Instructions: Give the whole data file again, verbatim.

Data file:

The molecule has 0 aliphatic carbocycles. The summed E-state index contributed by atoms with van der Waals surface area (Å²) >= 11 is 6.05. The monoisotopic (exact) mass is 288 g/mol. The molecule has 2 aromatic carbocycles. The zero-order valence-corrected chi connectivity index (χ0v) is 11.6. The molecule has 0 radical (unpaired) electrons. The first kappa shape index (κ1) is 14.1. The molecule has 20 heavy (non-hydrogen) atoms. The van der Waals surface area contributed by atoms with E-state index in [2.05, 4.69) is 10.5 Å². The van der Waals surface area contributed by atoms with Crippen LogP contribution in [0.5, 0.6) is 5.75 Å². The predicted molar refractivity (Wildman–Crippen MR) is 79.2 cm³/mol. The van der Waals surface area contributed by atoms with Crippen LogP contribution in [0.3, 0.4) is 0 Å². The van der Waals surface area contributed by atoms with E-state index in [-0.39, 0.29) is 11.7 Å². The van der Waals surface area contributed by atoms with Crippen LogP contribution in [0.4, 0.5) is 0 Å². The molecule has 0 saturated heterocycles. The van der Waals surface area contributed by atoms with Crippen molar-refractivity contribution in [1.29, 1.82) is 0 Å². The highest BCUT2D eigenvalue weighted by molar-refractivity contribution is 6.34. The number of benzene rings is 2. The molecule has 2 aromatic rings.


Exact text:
The molecule has 0 aliphatic carbocycles. The summed E-state index contributed by atoms with van der Waals surface area (Å²) >= 11 is 6.05. The monoisotopic (exact) mass is 288 g/mol. The molecule has 2 aromatic carbocycles. The zero-order valence-corrected chi connectivity index (χ0v) is 11.6. The molecule has 0 radical (unpaired) electrons. The first kappa shape index (κ1) is 14.1. The molecule has 20 heavy (non-hydrogen) atoms. The van der Waals surface area contributed by atoms with E-state index in [2.05, 4.69) is 10.5 Å². The van der Waals surface area contributed by atoms with Crippen LogP contribution in [0.5, 0.6) is 5.75 Å². The predicted molar refractivity (Wildman–Crippen MR) is 79.2 cm³/mol. The van der Waals surface area contributed by atoms with Crippen LogP contribution in [0.3, 0.4) is 0 Å². The van der Waals surface area contributed by atoms with E-state index in [-0.39, 0.29) is 11.7 Å². The van der Waals surface area contributed by atoms with Crippen LogP contribution in [0.4, 0.5) is 0 Å². The molecule has 0 saturated heterocycles. The van der Waals surface area contributed by atoms with Crippen molar-refractivity contribution in [1.29, 1.82) is 0 Å². The highest BCUT2D eigenvalue weighted by molar-refractivity contribution is 6.34. The number of benzene rings is 2. The molecule has 2 aromatic rings.